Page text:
Instructor: Jennifer Seward
"It's just for a night, just one. All I have to do is stay up."
The boy's eyes stung from trying to keep them open, but he told himself he must endure. The clock read 1 a.m., and he was sitting upright under the covers. It was the first time he had slept alone since his family had moved, and his sister was now gone for college. The room they once shared at their old house gave him comfort, but now he was on his own. It was also the first time he was unaccompanied by his stuffed animals, which were still tucked inside the moving boxes. He wished he could've slept with the cat, who was off exploring his new territory. Instead, he was all alone.
The room was unsettling to him, and the quiet made him think. This place wasn't normal. It was scary, too out-of-place, too…eerie. He sat, waiting, keeping an eye on the door in front of his bed and the dust-filled vent next to it. From time to time, faint moonlight ripped through the silhouettes of clouds outside his window, casting bright rays of moonlight that illuminated the vent, reassuring him that no monster was there. His eyes kept shifting from the door to the vent, knowing that something was happening, certain that something would come. Yet by the time the clock struck two o'clock, the boy was out like a light. He lay slumped, his upper body still upright against the headboard, his head bobbing up and down as he snored.
A sinister, long screech at his door is what woke him. He startled, realizing he had fallen asleep. His eyes shot to the source of the horrific sound. His door was still closed, but there was scratching from the other side, growing louder and louder. He glanced at his clock, then quickly veiled himself under the covers. He sat perfectly still, holding his breath. It was only 2:30.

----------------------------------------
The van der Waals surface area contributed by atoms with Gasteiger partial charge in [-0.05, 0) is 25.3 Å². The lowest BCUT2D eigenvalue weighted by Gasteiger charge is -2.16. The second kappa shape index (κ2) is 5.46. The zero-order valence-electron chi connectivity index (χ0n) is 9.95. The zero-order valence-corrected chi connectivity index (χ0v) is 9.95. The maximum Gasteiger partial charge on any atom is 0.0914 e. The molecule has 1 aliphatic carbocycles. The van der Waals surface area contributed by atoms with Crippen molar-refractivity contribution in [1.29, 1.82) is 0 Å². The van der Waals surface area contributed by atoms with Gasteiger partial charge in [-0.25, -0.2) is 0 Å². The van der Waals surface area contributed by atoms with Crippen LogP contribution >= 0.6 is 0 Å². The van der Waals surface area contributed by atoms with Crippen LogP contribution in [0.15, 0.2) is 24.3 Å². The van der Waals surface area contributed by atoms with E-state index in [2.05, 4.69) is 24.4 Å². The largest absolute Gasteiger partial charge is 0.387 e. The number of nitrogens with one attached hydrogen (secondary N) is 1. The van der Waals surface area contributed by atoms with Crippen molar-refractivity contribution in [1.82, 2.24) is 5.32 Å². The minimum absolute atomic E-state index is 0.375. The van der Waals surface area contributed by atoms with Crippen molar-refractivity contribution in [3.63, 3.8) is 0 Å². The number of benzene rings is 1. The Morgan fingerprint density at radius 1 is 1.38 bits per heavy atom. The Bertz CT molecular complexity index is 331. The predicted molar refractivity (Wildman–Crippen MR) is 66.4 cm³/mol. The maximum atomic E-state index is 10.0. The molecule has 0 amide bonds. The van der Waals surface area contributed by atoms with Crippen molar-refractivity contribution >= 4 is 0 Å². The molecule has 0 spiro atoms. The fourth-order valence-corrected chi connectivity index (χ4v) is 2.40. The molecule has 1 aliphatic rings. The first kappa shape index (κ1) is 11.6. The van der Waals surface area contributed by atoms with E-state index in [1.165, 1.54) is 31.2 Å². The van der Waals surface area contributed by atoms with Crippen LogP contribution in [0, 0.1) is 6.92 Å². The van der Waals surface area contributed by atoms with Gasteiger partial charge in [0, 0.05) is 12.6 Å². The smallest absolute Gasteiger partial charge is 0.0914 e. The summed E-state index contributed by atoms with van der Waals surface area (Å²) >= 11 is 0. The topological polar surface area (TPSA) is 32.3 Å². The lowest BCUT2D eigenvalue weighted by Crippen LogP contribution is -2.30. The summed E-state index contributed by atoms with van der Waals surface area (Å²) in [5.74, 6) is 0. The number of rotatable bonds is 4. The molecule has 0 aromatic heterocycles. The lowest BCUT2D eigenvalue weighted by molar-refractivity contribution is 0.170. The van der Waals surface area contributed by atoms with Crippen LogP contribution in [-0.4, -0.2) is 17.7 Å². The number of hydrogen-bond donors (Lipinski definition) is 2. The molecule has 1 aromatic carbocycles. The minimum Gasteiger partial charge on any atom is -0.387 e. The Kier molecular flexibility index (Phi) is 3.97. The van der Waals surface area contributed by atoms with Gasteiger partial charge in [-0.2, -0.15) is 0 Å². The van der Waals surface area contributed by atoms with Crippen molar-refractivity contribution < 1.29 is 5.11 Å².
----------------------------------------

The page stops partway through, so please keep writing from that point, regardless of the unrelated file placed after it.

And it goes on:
His heart quickened. Soft thumpings entered the room, paused, then approached the edge of the bed. He lay with his knees up to his chest, and ear to the mattress, like a raccoon playing dead. He felt the movement of the soft bed collapse down as a hand fell upon it, and stopped moving. It kept still, as if turned to stone, and remained there. He was being watched by someone, something in his room. The hand just stayed there, unmoving, as if daring him to look. But the boy still lay under the covers of his bed.
It was hours later when the hand suddenly moved. Slowly, it lifted its weight and pulled off the bedside. It slowly walked, as the thumpings left the room until the boy couldn't hear them anymore. He lifted off the sheets and peered around the room. His straight back loosened, and his muscles relaxed.Whatever was in his room was now gone. He surveyed the surroundings, and was shocked to see that the sun was already rising! Sunrise was shining through the window; the danger was over. The light had saved him from the evil being. The monster was gone. He was safe.
Just then, the thumping returned. His heart skipped a beat, as if he had died just then. He threw the covers over himself again as it walked right up to him, more purposeful this time. The thumping once again stopped at the side of the bed, and the hand pushed into it, now making a large indentation into the mattress. But this time, it didn't stay there. It slowly approached him, taunting him, finger by finger, up to his face. He felt breathing, right in front of him as he lay under the covers. It was almost as if they were staring at each other, through a thick cover of blanket and sheets. The boy squeezed his eyes shut.
"Me-ow." said the thing.
The boy swung off the covers like a tornado ripping off the roof of a house to see the snow-white cat before him. The big, fat snowball was staring at him, as if it had no care in the world.
"What a fool," he thought to himself, as his hand petted the cat and he laid back down to sleep, drifting off in the morning light.